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“Happy Hunger Games!” is the greeting from Suzanne Collin’s blockbuster sensation Hunger Games. Interestingly, fans of the movie series almost wish each other the same greeting via texts, tweets and social media messages, as they make the pilgrimage to theaters for the second movie in the trilogy, Catching Fire. But, is this movie series, which has now developed a cult following, something Christians should really be “happy” about?
Set in a futuristic world, the movie creates a two-caste system where the abundantly wealthy, hedonistic ruling class suppresses the masses, exploiting them for their own pleasure. In the movie, Hunger Games is a futuristic reality show modeled after the Roman gladiatorial games in the Coliseum. It is an annual event where male and female representatives (age 12–18) from the twelve working-class districts fight to the death, while the sadistic elite watch their every move with bated breath. The heroine cheats death, and outsmarts and leads the weaker minded, less resilient men. The elite audience of the games is cast as foolish, arrogant, voyeurs excited by the blood and brutality of a very real reality TV show. Intrigue, lust, vanity and brutality permeate the first movie and continue in the second, which ventures into the realm of governmental overthrow.
The sad but blatant irony of the plot is that while the movie-goer is directed to “look down upon” the self-centered and blood-thirsty elite of the movie, he or she actually fulfills the same disgusting role—an audience member being thrilled by blood, violence, intrigue and the overthrow of a subjugating government.
So how should true Christians view a movie series like this one? And “Christians” are certainly fluttering to see this and other movies, like moths to a flame—even with their children! After all, the plot is action-packed and engaging. The heroine is beautiful, powerful and intelligent. And everyone likes to cheer for the unfortunate underdog. What criteria should Christians use to judge whether a movie, TV show, or video game is acceptable to God? The answer can clearly be found in the pages of the Bible!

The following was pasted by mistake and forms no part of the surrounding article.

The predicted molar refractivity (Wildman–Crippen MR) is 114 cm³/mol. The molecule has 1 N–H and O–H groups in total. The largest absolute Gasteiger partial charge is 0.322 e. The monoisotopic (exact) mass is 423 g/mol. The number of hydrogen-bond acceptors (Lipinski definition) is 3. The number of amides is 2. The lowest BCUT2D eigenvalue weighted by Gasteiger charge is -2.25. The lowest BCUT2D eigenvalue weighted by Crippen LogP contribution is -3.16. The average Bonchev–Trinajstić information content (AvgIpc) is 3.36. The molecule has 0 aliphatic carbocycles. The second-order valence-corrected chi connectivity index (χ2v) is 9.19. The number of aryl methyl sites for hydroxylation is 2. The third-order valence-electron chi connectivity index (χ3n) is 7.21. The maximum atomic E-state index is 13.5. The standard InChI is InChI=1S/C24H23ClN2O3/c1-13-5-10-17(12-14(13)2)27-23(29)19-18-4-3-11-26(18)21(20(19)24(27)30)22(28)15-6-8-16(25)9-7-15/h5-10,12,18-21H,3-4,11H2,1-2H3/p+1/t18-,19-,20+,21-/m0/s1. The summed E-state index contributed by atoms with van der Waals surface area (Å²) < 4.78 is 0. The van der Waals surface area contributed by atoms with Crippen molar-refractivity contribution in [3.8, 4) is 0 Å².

The book of Isaiah was God’s warning to the physical Jewish nation. He directed them to change their pagan and violent ways lest He be forced to destroy them. Isaiah’s warnings are also for us today. God clearly tells His people: “He who walks righteously and speaks uprightly… Who stops his ears from hearing of bloodshed, and shuts his eyes from seeing evil,” will be blessed by Him (Isaiah 33:15). Although movies and violent video games are “not real,” if we imbibe in them are we really stopping our ears from hearing bloodshed and our eyes from seeing evil? We are commanded not to “see” or even “think” evil (Ezekiel 20:7; Zechariah 8:17). Movies (and video games) that motivate us to tolerate bloodshed, cheer for the brutal deaths of those who “deserve it,” and wish for the overthrow of governments through rebellion—even if a governmental regime is evil—damage our minds, hearts and character. They motivate us to defend our actions with statements like: “It’s not really real. It is just fiction.” Satan deceives and desensitizes, even some of God’s elect, to fall into the trap of “it’s not that bad” and “there are only two or three bad parts in it.” True Christians who love God will hate evil, and keep their eyes, ears, and minds far from it (Psalm 97:10). They will “love good” (Amos 5:15) and seek to fill their lives with things that are “true, noble, just, pure, lovely, of good report, if virtuous and praiseworthy” (Philippians 4:8). Christ’s ambassadors (2 Corinthians 5:20) and parents of future members of the God family, must raise the bar of morality and live in ways that do not contradict what they preach, becoming a “pattern of good works” (Deuteronomy 6:6–8, 1 Titus 2:7–8).
As society catches the fire of the Hunger Games and other ungodly media, God’s people must be about His business of developing His perfect, righteous character. For more insight into the ways Satan deceives God’s people, be sure to view our powerful sermon entitled “Connecting the Dots.”
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